On This Date - 12 Mar (2005) - an early Red-eyed Vireo was at Dunedin Hammock.
As beautiful as Saturday turned out to be Sunday was even better. Bluebird skies, and cool temperatures were the norm and plenty of birders in Pinellas went out to see the sights.
On this page are the highlights from Sunday. Reports came in from both ends of the county and featured birds of prey, a rare wintering warbler, a surprise sparrow, a woodpecker that seems glued to a tree and a seagull that is enjoying the beaches of Tampa Bay.
At left, a Swallow-tailed Kite holds onto a green tree frog to, no doubt, bring to its mate in hopes of impressing her. We can't see why it wouldn't. The photo was taken by Sue Tavaglione at Sawgrass Lake Park , where a pair of dark-morph Short-tailed Hawks have also been seen regularly the past couple of weeks.
Check out some of the others, below.
Way back in early December Dan Irizarry found a first-winter Franklin's Gull along the beach by the Gulf Pier at Fort De Soto Park. Franklin's Gulls are almost annual at the park during the fall season so the sighting wasn't that crazy, just the December date was. Well, this gull changed its coat, spent the winter and is now being seen into the spring season. Dick Cissel found it today (right) first feeding with all the Laughing Gulls south of the pier and then later in the morning by itself at the base of the pier (see photo, below right).
On the last day of the winter season, Feb 28th, Tom & Lindsay Bell saw a woodpecker-like bird fly across the Pinellas Bayway in front of them and land on the side of a tall palm. They turned around and went back to check it out. A juvenile-soon-to-be-adult Red-headed Woodpecker has been hanging onto that same tree ever since. The photo below was taken by Laura Packard today.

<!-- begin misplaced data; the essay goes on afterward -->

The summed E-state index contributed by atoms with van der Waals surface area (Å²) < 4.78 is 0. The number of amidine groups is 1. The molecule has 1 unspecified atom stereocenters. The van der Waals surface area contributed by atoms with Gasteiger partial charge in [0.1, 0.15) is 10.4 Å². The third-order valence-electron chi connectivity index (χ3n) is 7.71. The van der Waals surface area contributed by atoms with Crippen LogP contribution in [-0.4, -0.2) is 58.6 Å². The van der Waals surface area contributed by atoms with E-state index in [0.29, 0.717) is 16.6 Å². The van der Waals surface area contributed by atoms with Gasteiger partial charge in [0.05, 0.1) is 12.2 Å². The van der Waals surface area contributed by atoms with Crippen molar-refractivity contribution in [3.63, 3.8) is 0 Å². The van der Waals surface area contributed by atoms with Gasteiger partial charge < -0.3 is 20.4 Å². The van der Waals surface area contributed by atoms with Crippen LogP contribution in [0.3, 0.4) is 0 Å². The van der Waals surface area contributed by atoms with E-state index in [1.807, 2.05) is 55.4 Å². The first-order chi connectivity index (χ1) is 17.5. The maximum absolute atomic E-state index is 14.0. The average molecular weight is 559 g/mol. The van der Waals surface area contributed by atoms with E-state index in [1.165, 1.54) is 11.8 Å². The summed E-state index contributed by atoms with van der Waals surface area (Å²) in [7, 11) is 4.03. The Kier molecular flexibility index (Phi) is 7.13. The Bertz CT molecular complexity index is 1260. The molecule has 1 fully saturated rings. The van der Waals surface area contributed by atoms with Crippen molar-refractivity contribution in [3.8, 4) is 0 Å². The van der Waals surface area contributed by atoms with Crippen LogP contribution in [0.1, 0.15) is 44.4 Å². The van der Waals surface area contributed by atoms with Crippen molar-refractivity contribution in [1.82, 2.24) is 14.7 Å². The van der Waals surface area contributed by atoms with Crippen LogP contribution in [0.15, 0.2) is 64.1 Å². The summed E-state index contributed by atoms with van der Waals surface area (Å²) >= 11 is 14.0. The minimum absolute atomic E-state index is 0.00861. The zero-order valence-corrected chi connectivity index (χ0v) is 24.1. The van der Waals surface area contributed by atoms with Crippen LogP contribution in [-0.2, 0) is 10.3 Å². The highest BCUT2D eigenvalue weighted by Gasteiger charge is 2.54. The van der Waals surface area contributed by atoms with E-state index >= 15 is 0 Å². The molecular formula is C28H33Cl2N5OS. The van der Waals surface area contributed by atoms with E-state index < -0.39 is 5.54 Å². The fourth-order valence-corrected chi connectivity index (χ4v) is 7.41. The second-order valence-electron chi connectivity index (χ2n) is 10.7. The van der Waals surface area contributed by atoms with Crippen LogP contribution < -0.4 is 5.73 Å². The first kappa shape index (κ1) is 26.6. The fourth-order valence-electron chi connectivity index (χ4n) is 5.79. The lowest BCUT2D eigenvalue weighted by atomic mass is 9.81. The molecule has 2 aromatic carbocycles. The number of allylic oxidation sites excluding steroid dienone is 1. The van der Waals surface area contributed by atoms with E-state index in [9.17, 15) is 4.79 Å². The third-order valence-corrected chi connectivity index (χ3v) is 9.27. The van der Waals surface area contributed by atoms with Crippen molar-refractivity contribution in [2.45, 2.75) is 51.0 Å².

Its been an incredible winter for Black Scoters. Many thousands have been seen all around the state and Pinellas County has had its share. As far as what could be found there were only a couple of Pinellas reports of this species in Pinellas County history during the spring season (Mar-May) and none from Fort De Soto Park. Eric Plage reported one on March 1st to erase the Fort De Soto jinx and on some days, like today, up to four have been seen there. The four below (a male at each end and two females in the middle) were photographed from a good distance early this morning by Cissel south and east of the Gulf Pier.
Cynthia Paonessa has been living right. Back on Dec 28th Cynthia discovered a male Wilson's Warbler in her yard. Two months or so later it still finds her yard to its liking. She's sent us numerous photos of it since day one and below left is her shot from Sunday.
One of the things about March is that so many of our wintering birds leave us altogether or mostly so. However, a few Sedge Wren always seem to stick around and May reports/records are not unexpected. Tom Mast found one foraging around the edge of one of the ponds at Possum Branch Preserve on Sunday morning, below right.
Most anyone in American can recognize an adult Bald Eagle, but not so much when it comes to juveniles. Over the next couple of months you should see newly fledged Bald Eagles all around the county with so many nests reported this winter in Pinellas. Dick Snell photo'd the juvenile, below, at Boyd Hill Nature Preserve on Sunday morning,